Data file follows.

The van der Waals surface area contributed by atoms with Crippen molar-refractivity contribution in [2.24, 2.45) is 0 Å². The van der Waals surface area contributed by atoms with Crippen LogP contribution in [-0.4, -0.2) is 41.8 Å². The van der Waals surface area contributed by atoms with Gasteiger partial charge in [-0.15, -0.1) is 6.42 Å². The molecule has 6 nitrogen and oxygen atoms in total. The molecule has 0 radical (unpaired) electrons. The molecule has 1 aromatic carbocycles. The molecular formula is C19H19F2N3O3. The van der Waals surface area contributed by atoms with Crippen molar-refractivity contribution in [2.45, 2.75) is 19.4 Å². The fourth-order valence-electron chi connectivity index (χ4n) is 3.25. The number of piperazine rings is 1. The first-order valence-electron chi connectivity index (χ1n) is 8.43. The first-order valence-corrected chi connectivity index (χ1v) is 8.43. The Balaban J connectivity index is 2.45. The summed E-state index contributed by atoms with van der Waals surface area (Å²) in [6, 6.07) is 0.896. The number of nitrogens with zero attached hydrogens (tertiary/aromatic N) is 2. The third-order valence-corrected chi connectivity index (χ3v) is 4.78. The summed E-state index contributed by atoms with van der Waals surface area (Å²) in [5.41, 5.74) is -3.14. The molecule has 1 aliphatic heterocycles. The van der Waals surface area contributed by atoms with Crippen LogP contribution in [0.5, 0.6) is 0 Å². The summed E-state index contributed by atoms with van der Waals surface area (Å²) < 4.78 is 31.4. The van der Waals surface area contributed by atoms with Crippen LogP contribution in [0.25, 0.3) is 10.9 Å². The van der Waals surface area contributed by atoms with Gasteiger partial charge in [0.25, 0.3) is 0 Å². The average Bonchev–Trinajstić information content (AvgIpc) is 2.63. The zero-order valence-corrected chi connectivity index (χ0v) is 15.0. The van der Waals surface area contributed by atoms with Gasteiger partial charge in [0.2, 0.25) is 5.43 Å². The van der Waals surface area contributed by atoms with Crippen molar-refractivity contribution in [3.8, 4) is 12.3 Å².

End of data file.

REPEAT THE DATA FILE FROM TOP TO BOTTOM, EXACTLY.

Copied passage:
The van der Waals surface area contributed by atoms with Crippen molar-refractivity contribution in [2.24, 2.45) is 0 Å². The van der Waals surface area contributed by atoms with Crippen LogP contribution in [-0.4, -0.2) is 41.8 Å². The van der Waals surface area contributed by atoms with Gasteiger partial charge in [-0.15, -0.1) is 6.42 Å². The molecule has 6 nitrogen and oxygen atoms in total. The molecule has 0 radical (unpaired) electrons. The molecule has 1 aromatic carbocycles. The molecular formula is C19H19F2N3O3. The van der Waals surface area contributed by atoms with Crippen molar-refractivity contribution in [2.45, 2.75) is 19.4 Å². The fourth-order valence-electron chi connectivity index (χ4n) is 3.25. The number of piperazine rings is 1. The first-order valence-electron chi connectivity index (χ1n) is 8.43. The first-order valence-corrected chi connectivity index (χ1v) is 8.43. The Balaban J connectivity index is 2.45. The summed E-state index contributed by atoms with van der Waals surface area (Å²) in [6, 6.07) is 0.896. The number of nitrogens with zero attached hydrogens (tertiary/aromatic N) is 2. The third-order valence-corrected chi connectivity index (χ3v) is 4.78. The summed E-state index contributed by atoms with van der Waals surface area (Å²) in [5.41, 5.74) is -3.14. The molecule has 1 aliphatic heterocycles. The van der Waals surface area contributed by atoms with Crippen LogP contribution in [0.5, 0.6) is 0 Å². The summed E-state index contributed by atoms with van der Waals surface area (Å²) < 4.78 is 31.4. The van der Waals surface area contributed by atoms with Crippen LogP contribution in [0.25, 0.3) is 10.9 Å². The van der Waals surface area contributed by atoms with Gasteiger partial charge in [0.25, 0.3) is 0 Å². The average Bonchev–Trinajstić information content (AvgIpc) is 2.63. The zero-order valence-corrected chi connectivity index (χ0v) is 15.0. The van der Waals surface area contributed by atoms with Gasteiger partial charge in [0.2, 0.25) is 5.43 Å². The van der Waals surface area contributed by atoms with Crippen molar-refractivity contribution in [3.8, 4) is 12.3 Å².